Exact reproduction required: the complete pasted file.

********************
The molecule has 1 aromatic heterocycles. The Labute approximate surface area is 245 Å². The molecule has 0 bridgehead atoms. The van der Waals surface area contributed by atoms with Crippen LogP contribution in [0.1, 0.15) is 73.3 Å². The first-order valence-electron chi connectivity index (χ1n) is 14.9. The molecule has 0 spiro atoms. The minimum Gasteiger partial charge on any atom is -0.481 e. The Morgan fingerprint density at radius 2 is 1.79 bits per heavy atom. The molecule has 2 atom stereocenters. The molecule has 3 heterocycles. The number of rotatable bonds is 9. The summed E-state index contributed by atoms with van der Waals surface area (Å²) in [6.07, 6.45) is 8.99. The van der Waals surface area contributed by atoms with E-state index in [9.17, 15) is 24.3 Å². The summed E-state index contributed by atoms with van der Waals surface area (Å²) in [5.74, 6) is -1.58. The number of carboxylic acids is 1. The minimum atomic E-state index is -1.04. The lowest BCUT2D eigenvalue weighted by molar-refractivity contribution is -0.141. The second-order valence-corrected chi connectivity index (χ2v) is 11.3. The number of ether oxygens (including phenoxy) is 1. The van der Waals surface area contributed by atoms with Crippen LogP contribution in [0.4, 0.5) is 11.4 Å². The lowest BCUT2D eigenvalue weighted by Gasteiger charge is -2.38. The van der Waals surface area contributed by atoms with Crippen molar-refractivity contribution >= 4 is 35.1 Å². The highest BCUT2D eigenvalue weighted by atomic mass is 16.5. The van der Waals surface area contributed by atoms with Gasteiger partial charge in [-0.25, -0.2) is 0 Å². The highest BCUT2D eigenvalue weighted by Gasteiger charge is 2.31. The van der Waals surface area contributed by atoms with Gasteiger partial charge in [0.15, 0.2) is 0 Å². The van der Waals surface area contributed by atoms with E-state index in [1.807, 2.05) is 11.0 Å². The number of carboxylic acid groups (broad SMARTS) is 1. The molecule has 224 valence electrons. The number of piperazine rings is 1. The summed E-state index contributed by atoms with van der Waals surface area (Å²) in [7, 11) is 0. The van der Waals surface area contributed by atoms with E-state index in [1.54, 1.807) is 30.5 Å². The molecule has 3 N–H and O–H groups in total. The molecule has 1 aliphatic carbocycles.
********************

The molecule has 1 aromatic heterocycles. The Labute approximate surface area is 245 Å². The molecule has 0 bridgehead atoms. The van der Waals surface area contributed by atoms with Crippen LogP contribution in [0.1, 0.15) is 73.3 Å². The first-order valence-electron chi connectivity index (χ1n) is 14.9. The molecule has 0 spiro atoms. The minimum Gasteiger partial charge on any atom is -0.481 e. The Morgan fingerprint density at radius 2 is 1.79 bits per heavy atom. The molecule has 2 atom stereocenters. The molecule has 3 heterocycles. The number of rotatable bonds is 9. The summed E-state index contributed by atoms with van der Waals surface area (Å²) in [6.07, 6.45) is 8.99. The van der Waals surface area contributed by atoms with E-state index in [9.17, 15) is 24.3 Å². The summed E-state index contributed by atoms with van der Waals surface area (Å²) in [5.74, 6) is -1.58. The number of carboxylic acids is 1. The minimum atomic E-state index is -1.04. The lowest BCUT2D eigenvalue weighted by molar-refractivity contribution is -0.141. The second-order valence-corrected chi connectivity index (χ2v) is 11.3. The number of ether oxygens (including phenoxy) is 1. The van der Waals surface area contributed by atoms with Crippen LogP contribution in [0.4, 0.5) is 11.4 Å². The lowest BCUT2D eigenvalue weighted by Gasteiger charge is -2.38. The van der Waals surface area contributed by atoms with Crippen molar-refractivity contribution >= 4 is 35.1 Å². The highest BCUT2D eigenvalue weighted by atomic mass is 16.5. The van der Waals surface area contributed by atoms with Gasteiger partial charge in [-0.25, -0.2) is 0 Å². The highest BCUT2D eigenvalue weighted by Gasteiger charge is 2.31. The van der Waals surface area contributed by atoms with Gasteiger partial charge in [0.15, 0.2) is 0 Å². The van der Waals surface area contributed by atoms with E-state index in [1.807, 2.05) is 11.0 Å². The number of carboxylic acid groups (broad SMARTS) is 1. The molecule has 224 valence electrons. The number of piperazine rings is 1. The summed E-state index contributed by atoms with van der Waals surface area (Å²) in [7, 11) is 0. The van der Waals surface area contributed by atoms with E-state index in [1.54, 1.807) is 30.5 Å². The molecule has 3 N–H and O–H groups in total. The molecule has 1 aliphatic carbocycles.